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William Dalrymple discovers Southeast Asia

18 November 2009

12:00 AM

18 November 2009

12:00 AM

After 25 years of living in Delhi, my family and I are just discovering Southeast Asia. We went pony trekking in Bhutan. I’d met the King in Delhi and he lent us his horses, so there we were at 16,000 feet with all the King’s horses and all the King’s men. We stayed in magnificent tents with hot water and we even had our feet bathed. Bhutan is like the Indian Himalayas must have been in the 18th century before deforestation. You don’t see thick forest like that anymore, with rhododendrons galore, a glorious blaze of colour. It’s like stepping into a James Baillie Fraser print, full of little wood palaces, hermitages and holy men.

In Cambodia we stayed in the old King’s summer palace. The older kids were able to slash their way through the jungle and climb the pyramids at Angkor Wat, while my younger son got very excited about all the anti-aircraft trails and Khmer Rouge shells still lying around. The highlight was a crocodile farm where the Khmer Rouge used to fling their prisoners. When you turn up today, the crocodiles still think it’s feeding time and start frenziedly snapping their jaws.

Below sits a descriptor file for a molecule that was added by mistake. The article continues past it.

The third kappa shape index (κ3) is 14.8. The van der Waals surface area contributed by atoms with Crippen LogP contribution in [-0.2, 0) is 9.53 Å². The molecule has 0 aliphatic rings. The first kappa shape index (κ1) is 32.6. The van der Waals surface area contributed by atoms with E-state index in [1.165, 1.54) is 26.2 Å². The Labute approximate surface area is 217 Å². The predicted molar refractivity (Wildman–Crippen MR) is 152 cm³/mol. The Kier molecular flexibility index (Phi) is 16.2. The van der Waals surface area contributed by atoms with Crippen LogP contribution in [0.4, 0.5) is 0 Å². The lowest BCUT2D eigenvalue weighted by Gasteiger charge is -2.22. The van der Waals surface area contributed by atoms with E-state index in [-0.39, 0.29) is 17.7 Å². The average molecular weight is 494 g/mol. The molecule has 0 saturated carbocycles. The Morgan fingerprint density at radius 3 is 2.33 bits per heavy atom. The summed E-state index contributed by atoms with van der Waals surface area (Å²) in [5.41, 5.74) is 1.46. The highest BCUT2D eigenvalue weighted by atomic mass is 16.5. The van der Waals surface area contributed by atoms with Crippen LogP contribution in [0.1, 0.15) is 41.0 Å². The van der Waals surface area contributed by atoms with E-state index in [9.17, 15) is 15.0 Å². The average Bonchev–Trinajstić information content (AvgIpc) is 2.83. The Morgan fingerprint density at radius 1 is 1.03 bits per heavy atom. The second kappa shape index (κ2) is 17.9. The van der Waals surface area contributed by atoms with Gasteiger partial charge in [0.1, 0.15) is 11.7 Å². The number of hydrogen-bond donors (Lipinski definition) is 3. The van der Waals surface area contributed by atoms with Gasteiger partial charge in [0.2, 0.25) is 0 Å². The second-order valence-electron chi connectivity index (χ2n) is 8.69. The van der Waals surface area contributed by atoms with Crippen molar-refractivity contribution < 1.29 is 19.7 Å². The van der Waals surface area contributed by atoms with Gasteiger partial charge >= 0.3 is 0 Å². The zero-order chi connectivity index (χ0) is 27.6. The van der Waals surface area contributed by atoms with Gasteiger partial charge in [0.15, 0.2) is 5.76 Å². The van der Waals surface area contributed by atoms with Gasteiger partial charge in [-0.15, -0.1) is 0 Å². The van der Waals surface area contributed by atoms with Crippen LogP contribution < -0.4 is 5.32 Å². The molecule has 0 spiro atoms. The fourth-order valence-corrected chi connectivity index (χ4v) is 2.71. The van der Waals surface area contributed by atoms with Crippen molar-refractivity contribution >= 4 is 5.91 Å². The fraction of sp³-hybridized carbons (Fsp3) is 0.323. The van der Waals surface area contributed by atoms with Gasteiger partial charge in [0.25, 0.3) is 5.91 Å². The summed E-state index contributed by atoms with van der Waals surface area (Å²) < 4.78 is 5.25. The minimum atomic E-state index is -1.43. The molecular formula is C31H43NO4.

Taprobane, Geoffrey Dobbs’s private island off the coast of Galle in Sri Lanka, is the ultimate inspirational writer’s retreat. It’s where I wrote the first chapter of Nine Lives. The house I stayed in looks like an 18th-century colonial bungalow perched on a knot of rocks. You have to wade out there, sometimes in water up to your chest. You can take a boat out and see blue whales spouting, or there’s an infinity pool if you just want to laze around. The bedrooms are without question the sexiest, most beautiful I’ve ever seen. Mine had a whole wall open to the sea and you lie there hearing the crash of the Indian Ocean below. Geoffrey was swimming there when the tsunami hit but miraculously everyone from the island was catapulted inland.

My other favourite discovery that I came across while researching Nine Lives is Tanjore. It was the capital of the Chola kings who ruled South India, conquered Sri Lanka and were responsible for the spread of Hinduism to Bali and Cambodia. Though the Cholas were overthrown in the 13th century, much of their civilisation remains. Raja Raja Chola built the most beautiful large temple in India and gifted 60 Chola bronzes to it, thus kick-starting the manufacture of the bronzes that continues today. A thousand years on, you can still watch them being made by the Stpathy family in the next door town of Swamimalai. The ancient Chola bronzes remain in Tanjore’s museum and I think only Rodin, Degas and Donatello have achieved the same level of sensuous beauty in their female forms. In Nine Lives there is a chapter about the Cholas bronzes and it opens with a very fitting saying from the Stpathy family that sums up their astonishing beauty, ‘Gods made man but we, humble men as we are, are so blessed that it is we who make the gods.’

Nine Lives: In Search of the Sacred in Modern India by William Dalrymple is published by Bloomsbury at £20.

As told to Charlotte Metcalf.

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